There is always an element of conflict in a story, whether it be a scene, a chapter or throughout the piece. Conflict may be physical or emtional or even spiritual. In my current novel there are a few battle scenes from battles that occured in actual history. Here is some advice from K.M.Weiland on writing battle scenes.
5 Keys to Writing Epic Battle Scenes
If epic battle scenes make such exciting climaxes, then a whole book full of them would be like the most exciting story ever, right?! … Right?
Well, I don’t know about you, but I’ve skimmed pages of pointless fighting in order to get back to the plot.
Writing a book about a war promises excitement, but like any aspect of writing, you need to be writing epic battle scenes carefully in order to see them at their full potential. Let’s look at five essential guidelines for writing epic battle scenes.
1. Define the Character’s Goals
For a battle to be interesting, you need more than fast-paced clobbering. Action sequences must advance the character’s journey. Do this by establishing clear long-term, short-term, and medium-term goals.
The long-term goal is your protagonist’s overall story goal. Why is he fighting in the first place? Motives make a story gripping. The overall war needs to be rooted in a primal cause: life, hunger, sex.
The medium-term goal is the goal of the battle. Escape imprisonment. Commandeer that ship. Kill the spiky mechanical-armed slug thing (seriously can someone explain Grievers to me? Like are they just goopy slugs with robot arms?) Take note: this goal must be unique. If your protagonist’s goal in this battle is the same as the last battle, there’s a good chance this battle is redundant.
Short-term goals mean every sentence offers clear intention. Crawl over to that dropped mace so she can club the enemy. Climb the tower so she can enter the castle. Escape the grip of the spiky slug’s deadly robot … arm … thing. (Seriously what?)
2. Follow the Rules of a Scene
Every battle is a scene, so follow the rules of scene writing to ensure each battle achieves its purpose.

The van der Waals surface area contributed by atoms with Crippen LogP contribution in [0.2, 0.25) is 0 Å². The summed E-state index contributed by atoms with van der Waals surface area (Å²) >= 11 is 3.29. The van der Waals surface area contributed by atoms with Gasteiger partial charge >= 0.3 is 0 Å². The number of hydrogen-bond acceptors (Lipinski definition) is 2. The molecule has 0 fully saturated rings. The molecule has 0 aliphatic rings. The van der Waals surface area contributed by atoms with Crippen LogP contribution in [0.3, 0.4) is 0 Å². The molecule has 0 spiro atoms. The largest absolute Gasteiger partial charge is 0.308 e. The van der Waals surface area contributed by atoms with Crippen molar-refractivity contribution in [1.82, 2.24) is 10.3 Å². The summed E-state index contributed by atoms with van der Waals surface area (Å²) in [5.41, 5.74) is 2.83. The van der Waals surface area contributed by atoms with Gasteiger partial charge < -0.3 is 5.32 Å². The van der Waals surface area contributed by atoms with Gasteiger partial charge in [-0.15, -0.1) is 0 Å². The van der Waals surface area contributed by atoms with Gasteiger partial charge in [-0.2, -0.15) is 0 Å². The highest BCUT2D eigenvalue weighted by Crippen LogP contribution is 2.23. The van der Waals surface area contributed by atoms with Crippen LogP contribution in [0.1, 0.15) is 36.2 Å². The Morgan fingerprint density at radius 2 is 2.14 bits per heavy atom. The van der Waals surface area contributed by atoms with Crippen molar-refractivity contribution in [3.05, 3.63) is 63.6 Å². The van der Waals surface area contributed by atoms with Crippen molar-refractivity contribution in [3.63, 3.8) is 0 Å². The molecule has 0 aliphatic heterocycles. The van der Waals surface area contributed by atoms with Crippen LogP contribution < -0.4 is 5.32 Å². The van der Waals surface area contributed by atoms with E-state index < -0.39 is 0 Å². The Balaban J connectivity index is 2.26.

For instance, the battle must change something in the overall plot. In Save the Cat, Bkake Snyder advises that every scene needs a polarity. What state is the world in when the battle starts? When the battle ends? Something about that state needs to flip: freedom to imprisonment, vengeance to regret, doubt to certainty.
Further, the battle must depend on what events preceded it and what will follow. Can your battle be placed anywhere in the story? If it can, it doesn’t advance the plot properly.
Scenes must include a goal, conflict, and disaster, and must be followed by scene sequels. The breathe-and-reflect moment offered by a sequel, however brief, is vital when a book is stuffed to its papery gills with action.
3. Make the Battle Personal for Your Character
Readers must care about the characters who are walloping each other. This is why opening with a long-winded battle often doesn’t work: we don’t care enough
about the characters yet to care how the battle ends.
Use battles to show character. Show how they act and respond, especially in comparison to others who are fighting the same war. Does your character act according to his intentions? Does he shoot the enemy in the heart, or does his Ghost make him hesitate to pull the trigger?
Every battle must advance the protagonist’s arc. How are his inner and outer conflicts affected by the events of this battle? In the midst of the slaughter, show the protagonist’s evolving thoughts and relationships. Interlace the blood and guts with other subplots. How great is the opening of Kill Bill, when the girls halt the violence to greet Vernita’s daughter? “Hey baby! How was school?”
4. Simplify Your Grammar
It’s a basic rule, but it’s important. Action scenes need shorter sentences and paragraphs. Write choppily to convey urgency.
Convoluted: “From the knight’s scabbard, he grabbed the sword after dashing through the opening.”
Smooth: “He dashed through the opening and grabbed the sword from the knight’s scabbard.”
Keep your word choices simple so they’re quick to read. Don’t make readers pause for that fraction of a second to read “he circumvented the razor-sharp blade” when you could have said “he dodged the blade.” A battle scene is not the time to show off your talent for poetry.
5. Think Like a Screenwriter
Because of their visual nature, battle scenes tend to work better in movies than in books. However, that doesn’t mean you can’t write an awesome battle. Just borrow some techniques from screenwriters.
For instance, dialogue is as important here as anywhere else. Verbalize the conflict through interactions.
Get as visual as possible. You might want to act out what you’re describing or draw it on paper to ensure everything makes physical sense.
Use the setting to your full advantage. The writers of Pirates of the Caribbean understand this tip well. Give your characters cool things to stab with, jump on, swing from, throw at the enemy, or wrap around the enemy’s neck.
When writing epic battle scenes, you must be carefully craft them from the top down—from their overall place in the story to the decision to use the word “bleed” instead of “phlebotomize.” Do it right, and you’ll end up with a book readers can’t let go of.
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